The communication between the ECB and the political authorities takes place within a clear framework, laid down in the Treaty. The ECB interacts with the European Parliament, through regular hearings by the ECB President and other members of the Executive Board on a whole range of issues. The European Parliament adopts, on its own initiative, a yearly resolution on the actions implemented by the ECB, in which it explicitly comments on monetary policy and other tasks of the ECB. Such a report is not required by the Treaty and is not the customary practice of most other advanced countries.
The ECB and the Eurogroup interact frequently, with the President of the ECB attending the monthly Eurogroup meetings and the President of the Eurogroup joining the meetings of the ECB Governing Council whenever he can. Discussions cover a whole range of issues, while fully respecting the independence of the institutions.
One issue which has been made clear from the start is that monetary and budgetary policies should be conducted autonomously, although taking into consideration all the information made available by the other policy maker. The coordination of monetary and economic policies, a concept often examined in the literature, in practice entails an exchange of information on the economic conditions underlying policy decisions. It is not an exchange of pre-commitments, a tit-for-tat in order to achieve a desired common objective. Indeed, the primary objective of the ECB is price stability, while other goals of economic policies, such as growth and employment, are the responsibility of the political authorities.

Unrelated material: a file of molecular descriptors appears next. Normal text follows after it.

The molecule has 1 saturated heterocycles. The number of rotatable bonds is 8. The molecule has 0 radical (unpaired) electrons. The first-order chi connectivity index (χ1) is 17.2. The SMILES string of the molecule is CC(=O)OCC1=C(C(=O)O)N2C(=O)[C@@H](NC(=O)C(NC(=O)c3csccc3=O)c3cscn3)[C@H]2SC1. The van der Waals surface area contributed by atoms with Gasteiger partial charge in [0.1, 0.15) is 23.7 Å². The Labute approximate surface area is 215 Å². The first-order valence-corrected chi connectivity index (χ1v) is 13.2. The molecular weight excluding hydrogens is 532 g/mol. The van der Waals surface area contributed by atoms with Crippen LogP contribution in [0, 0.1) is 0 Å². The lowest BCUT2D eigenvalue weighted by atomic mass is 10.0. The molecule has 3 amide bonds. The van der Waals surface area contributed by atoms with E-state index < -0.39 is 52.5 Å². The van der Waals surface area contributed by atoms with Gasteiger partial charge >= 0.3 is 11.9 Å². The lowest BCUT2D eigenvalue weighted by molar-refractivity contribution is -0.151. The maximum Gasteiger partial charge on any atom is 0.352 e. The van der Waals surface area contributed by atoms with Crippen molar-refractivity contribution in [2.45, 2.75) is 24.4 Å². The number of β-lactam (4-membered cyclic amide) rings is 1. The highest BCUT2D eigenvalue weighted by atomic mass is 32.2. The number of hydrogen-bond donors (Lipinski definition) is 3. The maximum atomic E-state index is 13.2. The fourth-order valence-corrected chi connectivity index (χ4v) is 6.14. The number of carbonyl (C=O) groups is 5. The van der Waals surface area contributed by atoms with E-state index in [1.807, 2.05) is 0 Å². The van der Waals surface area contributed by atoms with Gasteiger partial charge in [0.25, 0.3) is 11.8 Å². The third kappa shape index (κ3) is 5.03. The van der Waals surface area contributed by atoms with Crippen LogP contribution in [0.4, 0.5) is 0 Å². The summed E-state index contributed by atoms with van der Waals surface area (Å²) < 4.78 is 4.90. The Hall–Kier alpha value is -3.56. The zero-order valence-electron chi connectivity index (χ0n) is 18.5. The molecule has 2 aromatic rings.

This interpretation applies also to central banks which formally have more than one objective, like the US Federal Reserve. Alan Greenspan, in his recent book The Age of Turbulence, writes that the Fed has never committed to any interest rate move in exchange for budgetary or other policies, much to the disappointment of some Treasury Secretaries, in particular Brady under the Bush (senior) administration. 
Although there is a clear framework within which the ECB and the European political bodies are expected to communicate, there are at times undesirable slippages in public. This is a peculiarity. In most other countries, the political authorities never communicate in public on issues related to monetary policy, even less on interest rates. The independence of the central bank is considered as an asset and never questioned. Again, Greenspan in his book explains why the US President, or the Treasury Secretary avoid commenting on interest rates, thus allowing the Federal Reserve to effectively deal with inflation.  Beyond the reasons given by Greenspan, two others deserve mentioning.